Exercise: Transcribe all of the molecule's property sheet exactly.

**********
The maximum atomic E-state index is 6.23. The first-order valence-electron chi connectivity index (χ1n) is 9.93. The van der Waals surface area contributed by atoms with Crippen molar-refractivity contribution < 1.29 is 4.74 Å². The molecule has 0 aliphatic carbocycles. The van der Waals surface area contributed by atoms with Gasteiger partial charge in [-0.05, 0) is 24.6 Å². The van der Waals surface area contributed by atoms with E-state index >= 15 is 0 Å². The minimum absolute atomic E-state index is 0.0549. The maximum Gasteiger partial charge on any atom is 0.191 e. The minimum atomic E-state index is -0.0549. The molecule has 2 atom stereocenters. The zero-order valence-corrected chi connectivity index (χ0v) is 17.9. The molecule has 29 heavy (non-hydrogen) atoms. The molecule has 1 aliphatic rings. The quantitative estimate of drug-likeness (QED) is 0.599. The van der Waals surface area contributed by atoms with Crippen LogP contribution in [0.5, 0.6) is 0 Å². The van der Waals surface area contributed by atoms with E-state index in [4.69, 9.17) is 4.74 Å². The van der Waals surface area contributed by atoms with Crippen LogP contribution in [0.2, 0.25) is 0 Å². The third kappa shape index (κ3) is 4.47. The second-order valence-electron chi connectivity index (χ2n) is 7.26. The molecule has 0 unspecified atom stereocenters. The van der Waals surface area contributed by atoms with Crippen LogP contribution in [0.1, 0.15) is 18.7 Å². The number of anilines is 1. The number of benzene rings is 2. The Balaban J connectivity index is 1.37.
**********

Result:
The maximum atomic E-state index is 6.23. The first-order valence-electron chi connectivity index (χ1n) is 9.93. The van der Waals surface area contributed by atoms with Crippen molar-refractivity contribution < 1.29 is 4.74 Å². The molecule has 0 aliphatic carbocycles. The van der Waals surface area contributed by atoms with Gasteiger partial charge in [-0.05, 0) is 24.6 Å². The van der Waals surface area contributed by atoms with E-state index >= 15 is 0 Å². The minimum absolute atomic E-state index is 0.0549. The maximum Gasteiger partial charge on any atom is 0.191 e. The minimum atomic E-state index is -0.0549. The molecule has 2 atom stereocenters. The zero-order valence-corrected chi connectivity index (χ0v) is 17.9. The molecule has 29 heavy (non-hydrogen) atoms. The molecule has 1 aliphatic rings. The quantitative estimate of drug-likeness (QED) is 0.599. The van der Waals surface area contributed by atoms with Crippen LogP contribution in [0.5, 0.6) is 0 Å². The van der Waals surface area contributed by atoms with E-state index in [4.69, 9.17) is 4.74 Å². The van der Waals surface area contributed by atoms with Crippen LogP contribution in [0.2, 0.25) is 0 Å². The third kappa shape index (κ3) is 4.47. The second-order valence-electron chi connectivity index (χ2n) is 7.26. The molecule has 0 unspecified atom stereocenters. The van der Waals surface area contributed by atoms with Crippen LogP contribution in [0.1, 0.15) is 18.7 Å². The number of anilines is 1. The number of benzene rings is 2. The Balaban J connectivity index is 1.37.